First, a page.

If we look back at the history of the various yogic and spiritual paths through time, across multiple cultures, we find that there is a conscious divide between the spiritual focus and that of the material focus in the world. Whether the divide creates a spiritual life hereafter in heaven, or whether it simply turns the attention to the Infinite, or God or Brahman (however it may be called in one path or another), at the expense of the worldly life, there has been a strong tendency to indicate that a spiritual life is in opposition to a life in the world. Sri Aurobindo has taken a firm stance against this kind of demarcation, and has concluded that based on an omnipresent Reality that encompasses the spiritual and the material as one and unified, it is not sufficient to escape the world through some kind of spiritual transformation, nor even to simply spiritualize at the highest levels of the being but leave the mind, life and body unchanged; rather, the spiritual energy, once it is active in the being, will be needed to systematically transform the mind, life and body and their interaction with the outer world. This even affects the operation of the physical senses.
“The lifting of the level of consciousness from the mind to the supermind and the consequent transformation of the being from the state of the mental to that of the supramental Purusha must bring with it, to be complete, a transformation of all the parts of the nature and all its activities. The whole mind is not merely made into a passive channel of the supramental activities, a channel of their downflow into the life and body and of their outflow or communication with the outward world, the material existence,– that is only the first stage of the process,– but is itself supramentalised along with all its instruments. There is accordingly a change, a profound transformation in the physical sense, a supramentalising of the physical sight, hearing, touch, etc., that creates or reveals to us a quite different view, not merely of life and its meaning, but even of the material world and all its forms and aspects. The supermind uses the physical organs and confirms their way of action, but it develops behind them the inner and deeper senses which see what are hidden from the physical organs and farther transforms the new sight, hearing, etc., thus created by casting it into its own mould and way of sensing. The change is one that takes nothing from the physical truth of the object, but adds to it its supraphysical truth and takes away by the removal of the physical limitation the element of falsehood in the material way of experience.”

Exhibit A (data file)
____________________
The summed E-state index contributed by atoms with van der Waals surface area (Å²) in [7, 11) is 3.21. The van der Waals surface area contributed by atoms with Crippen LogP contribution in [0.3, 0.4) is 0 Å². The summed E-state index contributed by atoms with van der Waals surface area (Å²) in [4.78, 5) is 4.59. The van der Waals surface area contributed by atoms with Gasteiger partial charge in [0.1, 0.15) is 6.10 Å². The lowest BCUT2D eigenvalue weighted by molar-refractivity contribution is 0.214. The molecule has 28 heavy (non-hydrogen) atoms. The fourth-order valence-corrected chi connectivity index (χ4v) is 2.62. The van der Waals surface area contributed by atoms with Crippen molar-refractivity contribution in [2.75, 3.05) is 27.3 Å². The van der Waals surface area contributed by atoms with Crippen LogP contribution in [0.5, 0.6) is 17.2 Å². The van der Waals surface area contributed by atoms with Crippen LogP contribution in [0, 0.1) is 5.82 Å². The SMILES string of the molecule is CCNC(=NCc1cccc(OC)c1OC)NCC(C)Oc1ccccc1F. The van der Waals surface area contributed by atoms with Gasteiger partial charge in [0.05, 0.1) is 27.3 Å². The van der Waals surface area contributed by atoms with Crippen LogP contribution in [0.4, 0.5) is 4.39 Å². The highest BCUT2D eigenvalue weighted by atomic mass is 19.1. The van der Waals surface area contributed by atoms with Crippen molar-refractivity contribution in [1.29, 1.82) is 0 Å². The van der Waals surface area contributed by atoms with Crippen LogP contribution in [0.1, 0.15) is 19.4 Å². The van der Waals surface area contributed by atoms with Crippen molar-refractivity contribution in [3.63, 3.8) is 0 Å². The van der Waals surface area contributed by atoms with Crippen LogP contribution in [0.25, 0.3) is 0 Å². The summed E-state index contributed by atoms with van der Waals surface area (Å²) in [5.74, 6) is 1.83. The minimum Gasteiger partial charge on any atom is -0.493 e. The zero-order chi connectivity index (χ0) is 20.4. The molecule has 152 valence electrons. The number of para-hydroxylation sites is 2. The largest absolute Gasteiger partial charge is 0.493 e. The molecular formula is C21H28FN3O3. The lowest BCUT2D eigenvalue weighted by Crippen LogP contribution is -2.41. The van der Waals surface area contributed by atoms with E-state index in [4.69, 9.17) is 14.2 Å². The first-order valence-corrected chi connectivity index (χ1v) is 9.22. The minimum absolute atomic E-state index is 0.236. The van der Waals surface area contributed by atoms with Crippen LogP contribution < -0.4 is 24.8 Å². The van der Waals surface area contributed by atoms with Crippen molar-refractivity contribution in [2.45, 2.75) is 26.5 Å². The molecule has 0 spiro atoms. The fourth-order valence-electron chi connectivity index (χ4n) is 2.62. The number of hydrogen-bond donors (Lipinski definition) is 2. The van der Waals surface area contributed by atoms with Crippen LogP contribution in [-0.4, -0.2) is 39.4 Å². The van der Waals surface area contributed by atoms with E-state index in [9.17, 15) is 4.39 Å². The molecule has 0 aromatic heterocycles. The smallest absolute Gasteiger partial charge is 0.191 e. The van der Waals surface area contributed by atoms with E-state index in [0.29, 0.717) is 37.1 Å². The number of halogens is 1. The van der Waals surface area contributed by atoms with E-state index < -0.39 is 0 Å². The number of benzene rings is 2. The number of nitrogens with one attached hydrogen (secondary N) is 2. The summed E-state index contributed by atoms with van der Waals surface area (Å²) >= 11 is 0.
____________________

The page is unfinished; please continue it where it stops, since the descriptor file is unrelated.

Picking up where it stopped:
Sri Aurobindo, The Synthesis of Yoga, Part Four: The Yoga of Self-Perfection, Chapter 24, The Supramental Sense , pp. 836-837